I'm not sure why I'm being so snarky about this, the book was lovely. At this point in the series, I'm not sure if there's any more apt of a word to describe Kel than to say she's 'steadfast.' She not only survives her (3-4?) years as a squire -- and she squires for no less of a knight than Raoul of Goldenlake, the commander of the King's Own, protectors of the realm ...more
Kelladry has passed all four years of being a page, and is now a squire. The only problem is that no knight has picked her for their squire. She is finally picked by Raoul Goldenlake, Commander of the Kings Own. As she accompanies Raoul on his adventures, she is accompanied by her old friends Jump, the dog, and Crown and her flock of sparrows. She also gains a Griffin rescued from a centaur raid.
Kelladry has matured ...more
Luckily, she is proven ...more
Tamora Pierce's Tortall books were incredibly important to my growing up years. I just finished my semi-annual reread, during which I end up spending quite a bit of time debating which book/series/heroine is the best. The answer is, it's this one. This is the best book in the best series following the best heroine in Tortall. It's more complex than earlier books, but still has a lovely sense of exuberance and n ...more
The entire series is focused on morality, on the choices people make, and the kinds of people they become, and a lot of it comes to a head in Squire. Kel relies not on magic, destiny, and luck, like the enjoyably far-fetched Song of the Lioness and Immortals quartets, but on determination, hard work, patience, and a strong moral compass ...more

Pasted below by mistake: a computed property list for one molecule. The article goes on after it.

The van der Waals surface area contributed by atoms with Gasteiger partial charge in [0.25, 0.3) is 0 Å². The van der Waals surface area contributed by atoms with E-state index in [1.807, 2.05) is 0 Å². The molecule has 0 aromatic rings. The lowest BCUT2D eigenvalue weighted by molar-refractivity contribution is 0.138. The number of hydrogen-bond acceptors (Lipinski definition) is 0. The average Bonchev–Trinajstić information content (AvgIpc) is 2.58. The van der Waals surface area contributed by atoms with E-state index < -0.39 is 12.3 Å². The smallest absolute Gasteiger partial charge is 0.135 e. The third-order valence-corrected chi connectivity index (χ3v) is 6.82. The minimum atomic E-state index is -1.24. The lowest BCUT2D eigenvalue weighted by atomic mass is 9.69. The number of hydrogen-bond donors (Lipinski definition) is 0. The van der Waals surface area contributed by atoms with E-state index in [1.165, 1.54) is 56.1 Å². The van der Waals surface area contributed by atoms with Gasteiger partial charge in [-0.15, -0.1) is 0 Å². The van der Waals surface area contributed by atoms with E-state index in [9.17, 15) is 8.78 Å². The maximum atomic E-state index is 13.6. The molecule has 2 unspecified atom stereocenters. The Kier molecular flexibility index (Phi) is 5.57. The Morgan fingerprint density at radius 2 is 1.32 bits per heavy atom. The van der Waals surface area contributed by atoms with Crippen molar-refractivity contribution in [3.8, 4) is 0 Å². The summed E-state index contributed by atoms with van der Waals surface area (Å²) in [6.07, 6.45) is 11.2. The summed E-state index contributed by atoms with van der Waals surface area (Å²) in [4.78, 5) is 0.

I think one of the reasons I wasn’t invested in this book and I didn’t enjoy this series as much as, say, ‘The Immortals Quartet’, is because Kel’s personality doesn’t click with me. In this book, it becomes especially apparent since most of the characters I loved i ...more
I also find it a lot easier to relate to the characters when their older- while I enjoyed the first two books of Kel's series, and indeed Alanna's as well, having them grow up and encounter adult situations and choices is a lot more interesting that their exploits as a child.
Reasons why this book rocks:
1. Periods are something that almost all teenage girls have to deal with. And when you're an ass-kick ...more
Kel blames herself (and Lalasa partly) for not reporting Vinson. Kel reasons that had Vinson been reported, he would not assault and rape other girls. I think that's a really harmful portrayal of abusers, and if there are girls reading it who chose not to report their abusers, there is a chance they'd be retriggered in their self-blame spiral.
Parents, you really do want your girls to read this whole series. It promotes equality for girls and boys and shows the pluses and minuses of one's reception when pursuing a dream. There are good and bad people in this series, just as there is in real life and Pierce provides plenty of examples of some good ways t ...more
Having passed the trials to become a Squire, Kel is frustrated that no Knight has selected her as their squire. She fears being a squire to a desk-bound knight like Sir Myles of Olau. She entered this training to become a Knight and protect the people she loves, not push papers. But it turns out her label as "The Girl" is following her as more of a curse. Taking her frustration ...more
Of the ...more
I return to my regularly scheduled profile:
Though I would love to join gro ...more